Paolo Cirio, contemporary artist and pirate, hacked the governmental servers of the Cayman Islands and stole a list of all the companies incorporated in the country. Now on Loophole4All.com, he is selling the identities of those companies at a low cost to democratize the privileges of offshore businesses. Paolo hijacks the identities by moving their addresses to his Caymans mailbox and issuing counterfeited certificates of incorporation from the Caymans company registry. This massive corporate identity theft benefits from the anonymous nature of those companies since the real owners’ secrecy allows anybody to impersonate them. Through Loophole4All.com, anyone can hijack a Caymans company, from 99¢ for a certificate of incorporation for a real company to $49 for a mailbox in the offshore country with mail rerouting.
Tag Archives | tax havens
The right to free speech trumped by the right of the powerful to keep their Swiss bank accounts a secret, the New York Times reports:
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The Greek police arrested and then quickly released the owner and editor of a respected investigative magazine on Sunday morning hours after he published a list of more than 2,000 Greeks who were said to have accounts at a bank in Switzerland, throwing new controversy into a scandal over whether the government is actively pursuing suspected tax cheats.
Mr. Vaxevanis posted a message to his Twitter account early Sunday saying that 15 officers had surrounded the home of a friend with whom he had been staying “like Greek storm troopers in German uniforms.” The Greek news media reported that the charges concerned the violation of the privacy of those on the list.
Mr. Vaxevanis’s arrest raises questions about freedom of the press in a country that frequently reminds its European Union partners that it is the birthplace of democracy.
Is the future of states such as Mississippi — which offers startlingly low life expectancy, sky high rates of poverty and disease, and minimal government regulation and protection — as laissez faire tax havens for rich expatriates? Via Yahoo! News:
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France’s new Socialist leader President Francois Hollande plans to slap a tax of 75 percent on all income in excess of a million euros, and territories with lower rates are hoping for a cash exodus. Now the US state of Mississippi is making a bid to recruit wealthy exiles.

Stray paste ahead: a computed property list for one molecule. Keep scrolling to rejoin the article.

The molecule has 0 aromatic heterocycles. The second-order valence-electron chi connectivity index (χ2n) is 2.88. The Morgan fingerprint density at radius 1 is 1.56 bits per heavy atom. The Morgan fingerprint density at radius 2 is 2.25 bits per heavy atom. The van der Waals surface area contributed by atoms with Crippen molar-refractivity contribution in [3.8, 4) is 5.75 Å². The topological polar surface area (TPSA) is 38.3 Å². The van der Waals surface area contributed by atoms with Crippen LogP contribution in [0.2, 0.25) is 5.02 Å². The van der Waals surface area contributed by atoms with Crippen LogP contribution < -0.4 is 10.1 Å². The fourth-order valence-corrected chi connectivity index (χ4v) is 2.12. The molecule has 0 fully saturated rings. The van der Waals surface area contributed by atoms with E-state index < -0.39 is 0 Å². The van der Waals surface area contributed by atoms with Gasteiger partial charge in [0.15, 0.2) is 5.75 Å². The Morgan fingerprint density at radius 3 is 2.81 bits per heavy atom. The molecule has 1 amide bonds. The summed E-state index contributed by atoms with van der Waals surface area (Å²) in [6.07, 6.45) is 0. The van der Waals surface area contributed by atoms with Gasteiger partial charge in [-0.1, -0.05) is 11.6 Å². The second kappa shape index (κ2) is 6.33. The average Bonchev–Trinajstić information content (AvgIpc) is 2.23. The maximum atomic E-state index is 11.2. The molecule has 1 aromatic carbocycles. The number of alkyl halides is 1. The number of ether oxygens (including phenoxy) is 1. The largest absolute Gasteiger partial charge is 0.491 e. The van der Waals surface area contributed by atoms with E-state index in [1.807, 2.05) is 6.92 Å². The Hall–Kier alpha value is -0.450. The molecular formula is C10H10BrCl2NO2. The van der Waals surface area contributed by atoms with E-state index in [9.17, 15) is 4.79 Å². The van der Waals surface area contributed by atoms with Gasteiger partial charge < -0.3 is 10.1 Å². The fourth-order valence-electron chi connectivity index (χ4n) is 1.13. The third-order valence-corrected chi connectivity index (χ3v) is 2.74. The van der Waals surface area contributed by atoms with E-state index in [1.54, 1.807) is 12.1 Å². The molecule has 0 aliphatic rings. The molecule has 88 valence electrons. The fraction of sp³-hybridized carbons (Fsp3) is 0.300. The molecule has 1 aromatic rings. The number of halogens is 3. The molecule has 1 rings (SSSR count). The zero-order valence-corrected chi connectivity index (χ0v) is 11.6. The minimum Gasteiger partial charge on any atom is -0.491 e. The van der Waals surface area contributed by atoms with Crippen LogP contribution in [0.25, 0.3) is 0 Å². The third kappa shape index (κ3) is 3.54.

Haley Barbour [is the] former governor of Mississippi, a southern US state that was in part founded by French settlers on territory at one point controlled by the French empire. “I wonder if we Barbour boys ought to set up a business to attract wealthy Frenchmen and successful businesses from France to Mississippi,” he mused, in an article for the website of the US magazine Foreign Policy.
Business Insider pulls the veil aside a little on the vast global real estate portfolio of The Church Of Scientology, with 10 examples from the over 8,500 Scientology Churches, Missions and affiliated groups buildings in 165 countries around the world.
Still, Scientology is way behind the top five largest landowners in the world: Queen Elizabeth II (legal owner of about 6,600 million acres of land, one sixth of the earth’s non ocean surface, valued at £17,600,000,000,000); the Russian state (4,219 million acres); the Chinese state (about 2,365 million acres); the Federal Government of the United States, which owns about one third of the land of the USA (760 million acres); and the King of Saudi Arabia (553 million acres).
And not even in the same class as the more venerable Catholic Church, but of course Scientology hasn’t been able to take advantage of tax exemption for as many centuries …
The recent discussions of birth certificates and citizenship have rekindled my interest in living and working abroad, and, consequently, my frustration at just very how hard this is for the average person to accomplish. Each government jealousy guards its citizenship and work permits, even from friendly countries with whom it shares close cultural and economic ties. “I want to immerse myself in Europe’s culture and history,” I reflected, “not pop its cherry. Is there any country in the world which is even a little, you know…easy?” That’s how I learned about St. Kitts and Nevis.
If my coveted United Kingdom is an ice princess that does not deign to look down upon me from her ivory tower, St. Kitts and Nevis is her busty niece who is a sucker for men with flashy cars. St. Kitts and Nevis is a tiny English-speaking island state in the Caribbean; an independent Commonwealth realm whose Governor-General answers to Queen Elizabeth II.… Read the rest
New Left Project sits down with author Nicholas Shaxson to talk tax havens — a mammoth system of quasi-legal money-laundering which has a far wider impact than we realize, with a large role in the global drug trade and financial crisis. As it turns out, the biggest “treasure islands” are not the Caymans or Monaco, but places such as the City of London and the U.S. state of Delaware:
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There is no common definition of what a tax haven is. Everybody has a slightly different definition. Ultimately what a tax haven provides is escape from the rules and the laws of jurisdictions. Tax havens are also about ‘elsewhere’ – the laws of the Cayman Islands are not designed for the benefit of the 50,000-odd population of the Cayman Islands.
The traditional view is…palm-fringed tropical islands in the Caribbean, Monaco, Switzerland, Liechtenstein. Small states. But if you do the analysis of what a tax haven is and what they are selling, you will find that these small islands are generally sideshows to the big event.